Villa White Lily is both a National Monument from 1780 as an early architectoral tour de force of the famous Dutch architect Piet Satijn

Villa Witte Lelie was built around 1780 as a half timered farmhouse. For centuries the house was in use as a farm, till  the Maastricht dentist and art mecenas Taeke Botke visited Bommerig in 1963 and got under the spel of the Bommerig hill.

During the 2nd Word War Taeke Botke was active in the Dutch resistance, but he got betrayed. He was transported to the Nazi concentration camp of Dachau. He survived, but the hardships of Dachau kept following him. He tried to find some peace by making long walks in the hills surrounding the city of Maastricht in evenings and weekends. During one of these walks he discovered Bommerig en fell in love with this hill, which he called ‘Monte Beau’. He dedided that he wanted to live here during weekends and bought an old farmhouse with a barn.

Shortly thereafter, the property underwent a basic transformation. See the pictures. Piet Satijn’s vision on ‘new design’ was at the time an architectural breakthrough. He created a building that assumed two different faces: looking from the higher Elzetter forest the villa still looked (and looks) like the 18th century farm it once used to be. However, seen from the lower valley, the house became unmistakable a modern 60’s villa.

The nearby positioned barn was transformed into a guesthouse. Moreover, the agricultural fields that surrounded the villa were transformed into a beautiful garden with a 3 ponds and a unique collection of trees. Taeke Botke had the philosophy that when it comes to panoramic views, the trees with their colors really make the scenery. As indeed trees change their appearance depending on the season.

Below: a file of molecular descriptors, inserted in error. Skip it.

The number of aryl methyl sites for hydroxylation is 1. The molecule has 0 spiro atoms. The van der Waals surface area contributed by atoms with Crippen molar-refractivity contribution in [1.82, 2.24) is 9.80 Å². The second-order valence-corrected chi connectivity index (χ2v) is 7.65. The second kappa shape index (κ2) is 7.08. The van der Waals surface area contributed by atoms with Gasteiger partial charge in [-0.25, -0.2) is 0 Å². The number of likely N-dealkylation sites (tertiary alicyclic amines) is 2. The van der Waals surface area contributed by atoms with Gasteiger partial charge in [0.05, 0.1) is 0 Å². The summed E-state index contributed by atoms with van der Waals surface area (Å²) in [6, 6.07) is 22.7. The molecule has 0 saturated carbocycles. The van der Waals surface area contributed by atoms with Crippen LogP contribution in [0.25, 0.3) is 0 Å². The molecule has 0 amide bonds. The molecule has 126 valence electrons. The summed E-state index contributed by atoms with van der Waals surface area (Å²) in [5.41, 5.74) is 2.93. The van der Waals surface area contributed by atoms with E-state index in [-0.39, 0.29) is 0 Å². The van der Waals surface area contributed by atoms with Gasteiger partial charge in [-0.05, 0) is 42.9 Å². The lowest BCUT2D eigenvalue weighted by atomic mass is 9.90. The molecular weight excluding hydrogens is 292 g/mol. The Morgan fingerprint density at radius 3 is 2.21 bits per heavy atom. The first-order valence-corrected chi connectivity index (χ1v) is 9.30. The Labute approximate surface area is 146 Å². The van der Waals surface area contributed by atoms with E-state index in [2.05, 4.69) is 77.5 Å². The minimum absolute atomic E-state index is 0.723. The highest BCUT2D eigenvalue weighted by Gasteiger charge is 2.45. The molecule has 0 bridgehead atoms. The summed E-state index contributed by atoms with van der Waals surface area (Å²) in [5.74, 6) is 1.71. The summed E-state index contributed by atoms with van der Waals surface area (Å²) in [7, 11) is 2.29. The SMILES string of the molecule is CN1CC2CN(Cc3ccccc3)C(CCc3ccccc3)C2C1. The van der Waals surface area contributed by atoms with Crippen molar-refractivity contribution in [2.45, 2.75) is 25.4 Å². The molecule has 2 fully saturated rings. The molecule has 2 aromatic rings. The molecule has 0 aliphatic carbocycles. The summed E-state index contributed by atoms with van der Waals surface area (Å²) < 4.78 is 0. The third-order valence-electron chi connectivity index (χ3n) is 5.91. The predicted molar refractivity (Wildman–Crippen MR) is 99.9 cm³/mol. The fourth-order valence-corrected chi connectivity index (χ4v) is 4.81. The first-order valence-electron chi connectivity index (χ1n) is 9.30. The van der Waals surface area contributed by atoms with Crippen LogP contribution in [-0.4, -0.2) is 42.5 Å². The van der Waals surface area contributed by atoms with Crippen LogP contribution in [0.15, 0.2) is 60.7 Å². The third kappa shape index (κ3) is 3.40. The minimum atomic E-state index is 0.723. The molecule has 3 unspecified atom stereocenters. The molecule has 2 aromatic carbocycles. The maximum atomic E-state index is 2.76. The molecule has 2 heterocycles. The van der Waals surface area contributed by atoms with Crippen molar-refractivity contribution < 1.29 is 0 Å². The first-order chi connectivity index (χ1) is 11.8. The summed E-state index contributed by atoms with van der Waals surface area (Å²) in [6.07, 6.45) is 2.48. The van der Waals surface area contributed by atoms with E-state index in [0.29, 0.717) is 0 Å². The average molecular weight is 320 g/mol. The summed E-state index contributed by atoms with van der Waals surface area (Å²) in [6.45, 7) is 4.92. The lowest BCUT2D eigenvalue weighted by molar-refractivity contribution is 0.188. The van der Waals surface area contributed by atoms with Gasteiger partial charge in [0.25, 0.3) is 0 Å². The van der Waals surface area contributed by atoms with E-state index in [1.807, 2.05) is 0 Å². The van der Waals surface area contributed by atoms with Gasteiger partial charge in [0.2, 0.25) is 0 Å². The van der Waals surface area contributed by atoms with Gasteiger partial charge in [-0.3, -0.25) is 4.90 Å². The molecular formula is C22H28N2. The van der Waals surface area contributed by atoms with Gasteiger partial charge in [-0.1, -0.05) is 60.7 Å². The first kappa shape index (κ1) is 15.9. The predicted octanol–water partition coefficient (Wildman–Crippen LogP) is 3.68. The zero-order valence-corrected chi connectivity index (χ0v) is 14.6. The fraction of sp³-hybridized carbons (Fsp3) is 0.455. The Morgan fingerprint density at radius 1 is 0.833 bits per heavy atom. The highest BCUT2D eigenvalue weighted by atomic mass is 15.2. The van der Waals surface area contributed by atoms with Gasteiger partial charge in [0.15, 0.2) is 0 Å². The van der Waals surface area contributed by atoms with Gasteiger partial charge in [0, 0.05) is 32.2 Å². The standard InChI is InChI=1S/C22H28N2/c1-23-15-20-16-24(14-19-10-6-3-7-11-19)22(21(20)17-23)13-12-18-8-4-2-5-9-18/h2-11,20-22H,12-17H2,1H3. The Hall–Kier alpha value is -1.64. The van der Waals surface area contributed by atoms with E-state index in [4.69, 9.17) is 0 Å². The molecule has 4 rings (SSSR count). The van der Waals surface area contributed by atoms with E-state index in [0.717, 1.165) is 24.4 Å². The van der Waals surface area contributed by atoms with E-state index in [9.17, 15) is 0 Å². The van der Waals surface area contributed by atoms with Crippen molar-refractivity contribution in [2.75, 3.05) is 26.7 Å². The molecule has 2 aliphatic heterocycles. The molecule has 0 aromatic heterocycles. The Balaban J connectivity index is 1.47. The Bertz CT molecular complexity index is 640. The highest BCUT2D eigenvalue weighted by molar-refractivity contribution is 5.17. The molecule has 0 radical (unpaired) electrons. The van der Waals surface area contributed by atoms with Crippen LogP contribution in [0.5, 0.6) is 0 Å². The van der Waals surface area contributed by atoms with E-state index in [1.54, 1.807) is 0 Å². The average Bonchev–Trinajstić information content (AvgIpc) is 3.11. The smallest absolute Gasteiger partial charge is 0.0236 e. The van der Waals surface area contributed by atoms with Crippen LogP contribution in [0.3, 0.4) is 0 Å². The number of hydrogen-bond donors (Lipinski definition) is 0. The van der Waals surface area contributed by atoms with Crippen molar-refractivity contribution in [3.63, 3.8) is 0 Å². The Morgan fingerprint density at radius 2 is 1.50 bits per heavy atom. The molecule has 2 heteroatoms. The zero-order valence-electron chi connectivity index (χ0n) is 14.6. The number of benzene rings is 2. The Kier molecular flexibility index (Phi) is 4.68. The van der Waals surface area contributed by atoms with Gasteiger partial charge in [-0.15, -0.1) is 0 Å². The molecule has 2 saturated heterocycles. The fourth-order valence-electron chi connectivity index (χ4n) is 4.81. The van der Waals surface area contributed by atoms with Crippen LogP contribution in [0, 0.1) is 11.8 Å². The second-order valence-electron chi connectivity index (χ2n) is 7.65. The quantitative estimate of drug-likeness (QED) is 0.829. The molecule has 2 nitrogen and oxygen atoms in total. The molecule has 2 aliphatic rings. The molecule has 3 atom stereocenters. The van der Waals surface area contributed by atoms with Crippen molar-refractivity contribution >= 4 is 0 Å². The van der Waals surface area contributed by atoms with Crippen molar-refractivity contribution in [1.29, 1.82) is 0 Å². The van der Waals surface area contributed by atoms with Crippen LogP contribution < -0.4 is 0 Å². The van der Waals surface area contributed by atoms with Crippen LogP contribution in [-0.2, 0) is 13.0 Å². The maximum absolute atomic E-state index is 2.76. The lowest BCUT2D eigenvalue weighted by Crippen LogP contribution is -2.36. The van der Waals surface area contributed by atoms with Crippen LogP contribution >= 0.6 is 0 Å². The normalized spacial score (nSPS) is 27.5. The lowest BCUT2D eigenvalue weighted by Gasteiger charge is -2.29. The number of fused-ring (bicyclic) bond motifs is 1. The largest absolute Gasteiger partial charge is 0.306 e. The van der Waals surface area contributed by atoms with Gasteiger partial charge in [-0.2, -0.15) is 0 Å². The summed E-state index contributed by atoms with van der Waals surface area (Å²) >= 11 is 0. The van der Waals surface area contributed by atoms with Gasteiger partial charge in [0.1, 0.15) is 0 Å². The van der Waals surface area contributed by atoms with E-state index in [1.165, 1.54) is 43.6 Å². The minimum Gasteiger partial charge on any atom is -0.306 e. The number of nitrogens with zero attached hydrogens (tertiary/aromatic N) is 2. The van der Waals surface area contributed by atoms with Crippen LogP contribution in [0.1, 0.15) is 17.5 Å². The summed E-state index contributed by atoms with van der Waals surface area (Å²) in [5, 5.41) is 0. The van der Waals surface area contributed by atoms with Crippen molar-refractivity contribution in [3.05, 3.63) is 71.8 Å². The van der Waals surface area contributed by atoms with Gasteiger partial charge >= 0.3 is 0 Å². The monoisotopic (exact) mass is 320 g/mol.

After retirement, Botke decided to move permanently to Bommerig. He died on his ‘Monte Beau’ at the age of 92, without children. The villa was divided and thus sold in two parts: the villa and the guesthouse. The villa changed twice of owner before we bought it and moved to Bommerig in april 2012. Villa White Lily underwent a thorough renovation that took us 2 years. We converted the ground floor from the valley side into three luxurious hotel apartments.

Villa White Lily:
a sustainable building

We believe that one has to take care of the environment, which is the reason we have invested a in a sustainable building. We were par example one of the first owners of a National Monument that asked and got permission of the Government to place solar panels on the roof. So our electricity and our warm water are most of the year ‘green’.

We also invested in an electric charging point. 

Also in daily life, par example in separating garbage, we try to follow a sustainable vision, as we offer our guests the possibility to separate their garbage.

And when it comes to drying our sheets and towels, we try to do this as much as Dutch weather conditions allow, to to this in the open air.

Symbolism of the name Villa White Lily

Taeke Botke constructed three ponds within his new park. In these ponds he planted three kinds of lilies. These flowers had a symbolic meaning to him. Indeed, lilies root in dark and muddy waters, yet they are able to blossom lovely and pure. By analogy, this idea very much relates to Botke’s life and his bond with Bommerig. While his life was marked by the darkness that he experienced in Dachau, after moving to his ‘Monte Beau’, Botke nonetheless managed to see beauty in life again.

In the same vein, we also were captured by this beautiful hill at a point in our lives were we had to deal with our past and had to find a new path. We also sought a peaceful place were we could rebuild our lives. From the moment we walked up the terrace of Villa White Lily and watched that amazing panoramic view we were enchanted. It was love at first sight. We finally arrived at home…